On Tuesday 19 April 2016 Nobel Laureate May-Britt Moser gives a public lecture at The Royal Library, "Diamanten".
After the lecture the audience is invited to a reception.
About the lecture:
Spatial navigation and memory depend on brain structures such as the entorhinal cortex and the hippocampus. This has been known for more than a half century, since the groundbreaking studies of patient H.M. who had surgical damage to these structures. The lesion disturbed the ability to form episodic memories and to navigate successfully in space. John O’ Keefe was motivated by this information and explored the activity of hippocampal cells in the freely behaving rat. This way he discovered the place cells, cells that are active only at certain positions in the environment.
Over the past 15-20 years, we have explored the wider circuit of the mammalian positioning system. In this lecture, I will show that the medial entorhinal cortex contains grid cells – cells with firing fields that tile environments in a periodic hexagonal pattern. The tiling of an environment by a grid cell is reminiscent of an internal coordinate system. These cells – which probably serve a metric function in the navigation system - are intermingled with other cells that respond to other features of navigation, such as where the animal goes and how fast it is moving. Today we know that the entorhinal space circuit contains both speed cells, border cells and head direction cells, in addition to grid cells.
I will spend some time on the most recently discovered cell type – the speed cells – and show that running speed is represented in the firing rate of a ubiquitous but functionally dedicated population of medial entorhinal neurons. I will also show that speed is represented across a wider brain circuit that includes speed cells in the mesencephalic locomotor region, whose outputs may reach the medial entorhinal cortex via speed cells in the diagonal band of Broca. These multiple cell types of the entorhinal-hippocampal system are critical elements of a positioning system that dynamically monitors our changing location in the environment, and that may provide the spatial component of episodic memories.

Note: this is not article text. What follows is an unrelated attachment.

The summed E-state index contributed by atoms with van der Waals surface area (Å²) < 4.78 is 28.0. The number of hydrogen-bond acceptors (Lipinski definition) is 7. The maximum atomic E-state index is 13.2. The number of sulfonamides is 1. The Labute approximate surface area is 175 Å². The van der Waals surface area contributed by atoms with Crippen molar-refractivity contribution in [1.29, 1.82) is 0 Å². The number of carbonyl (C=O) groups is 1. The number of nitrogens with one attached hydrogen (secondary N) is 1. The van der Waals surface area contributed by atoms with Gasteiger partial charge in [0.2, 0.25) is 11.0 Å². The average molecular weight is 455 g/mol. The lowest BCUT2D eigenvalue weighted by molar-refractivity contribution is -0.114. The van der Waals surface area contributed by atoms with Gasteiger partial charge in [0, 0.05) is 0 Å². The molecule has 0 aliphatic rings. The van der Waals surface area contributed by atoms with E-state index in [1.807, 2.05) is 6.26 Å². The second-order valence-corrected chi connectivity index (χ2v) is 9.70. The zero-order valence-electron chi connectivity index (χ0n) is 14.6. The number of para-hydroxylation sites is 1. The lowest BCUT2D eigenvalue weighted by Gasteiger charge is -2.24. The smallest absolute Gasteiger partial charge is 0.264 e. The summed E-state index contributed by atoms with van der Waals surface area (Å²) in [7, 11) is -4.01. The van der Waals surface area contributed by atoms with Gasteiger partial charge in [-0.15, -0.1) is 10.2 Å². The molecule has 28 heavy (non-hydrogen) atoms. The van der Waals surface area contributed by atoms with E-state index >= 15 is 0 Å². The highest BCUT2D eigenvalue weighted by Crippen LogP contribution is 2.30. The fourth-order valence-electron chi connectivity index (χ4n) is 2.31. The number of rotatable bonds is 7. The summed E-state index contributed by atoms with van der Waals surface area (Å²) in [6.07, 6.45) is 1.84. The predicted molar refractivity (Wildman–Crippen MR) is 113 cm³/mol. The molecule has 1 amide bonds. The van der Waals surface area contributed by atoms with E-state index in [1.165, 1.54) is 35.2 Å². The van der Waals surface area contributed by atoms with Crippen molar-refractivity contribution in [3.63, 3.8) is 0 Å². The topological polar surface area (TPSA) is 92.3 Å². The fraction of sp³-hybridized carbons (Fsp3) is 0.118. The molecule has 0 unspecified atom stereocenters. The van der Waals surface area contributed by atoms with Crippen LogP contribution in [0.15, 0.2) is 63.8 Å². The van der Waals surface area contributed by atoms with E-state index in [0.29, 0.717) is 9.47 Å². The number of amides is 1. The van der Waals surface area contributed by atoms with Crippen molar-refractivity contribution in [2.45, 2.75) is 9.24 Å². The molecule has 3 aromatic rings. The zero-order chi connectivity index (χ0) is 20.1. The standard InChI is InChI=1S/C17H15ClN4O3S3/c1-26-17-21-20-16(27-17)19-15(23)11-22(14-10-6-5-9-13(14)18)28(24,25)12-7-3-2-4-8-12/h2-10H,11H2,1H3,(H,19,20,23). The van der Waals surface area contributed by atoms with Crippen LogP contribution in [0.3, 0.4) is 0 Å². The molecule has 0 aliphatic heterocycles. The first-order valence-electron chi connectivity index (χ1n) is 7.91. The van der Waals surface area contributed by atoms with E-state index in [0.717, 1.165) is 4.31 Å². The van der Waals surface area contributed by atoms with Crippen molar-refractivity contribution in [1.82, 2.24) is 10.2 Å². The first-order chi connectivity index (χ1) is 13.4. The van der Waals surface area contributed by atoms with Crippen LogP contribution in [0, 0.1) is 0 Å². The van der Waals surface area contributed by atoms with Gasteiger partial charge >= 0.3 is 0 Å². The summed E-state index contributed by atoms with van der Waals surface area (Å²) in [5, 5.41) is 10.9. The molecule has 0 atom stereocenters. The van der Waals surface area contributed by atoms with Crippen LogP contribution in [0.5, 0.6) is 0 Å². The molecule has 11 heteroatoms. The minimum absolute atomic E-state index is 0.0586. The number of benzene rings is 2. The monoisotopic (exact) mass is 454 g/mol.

Poul Nissen, Professor and Director of the PUMPKIN Centre of the Danish National Research Foundation, and of DANDRITE, the Danish node of the Nordic-EMBL partnership for Molecular Medicine, Department of Molecular Biology, Aarhus University writes about the laureate:
May-Britt Moser and her husband Edvard Moser from the Norwegian Technical University in Trondheim, or “the Mosers” as they are referred to, form a world-famous team in the research of structures in the brain that process our spatial orientation and navigation. Especially their pioneering studies of "grid cells", which are activated during movement in relation to a hexagonal coordinate system of the field, have received highest acclaims and recognition in neurobiology and physiology. For this work, May-Britt and Edvard Moser received the Nobel Prize in Physiology / Medicine in 2014 together with John O’ Keefe from the University College London, who earlier had identified "place cells" in the hippocampus, the memory center of the brain. Later studies from the Moser laboratory have also concerned mechanisms of the perception and integration of the head orientation, physical boundaries of the field (through "border cells"), and movement (through "speed cells") in spatial orientation. The Mosers most often use rat as their animal model, since the rat through evolution has developed superb skills of direction and navigation in their intricate and typically dark habitats. The work of the Mosers is thus a beautiful example of basic research in the tradition of the Danish physiologist and Nobel laureate August Krogh, who stated that a physiological problem should be investigated in the animal model or tissue, where it is most pronounced.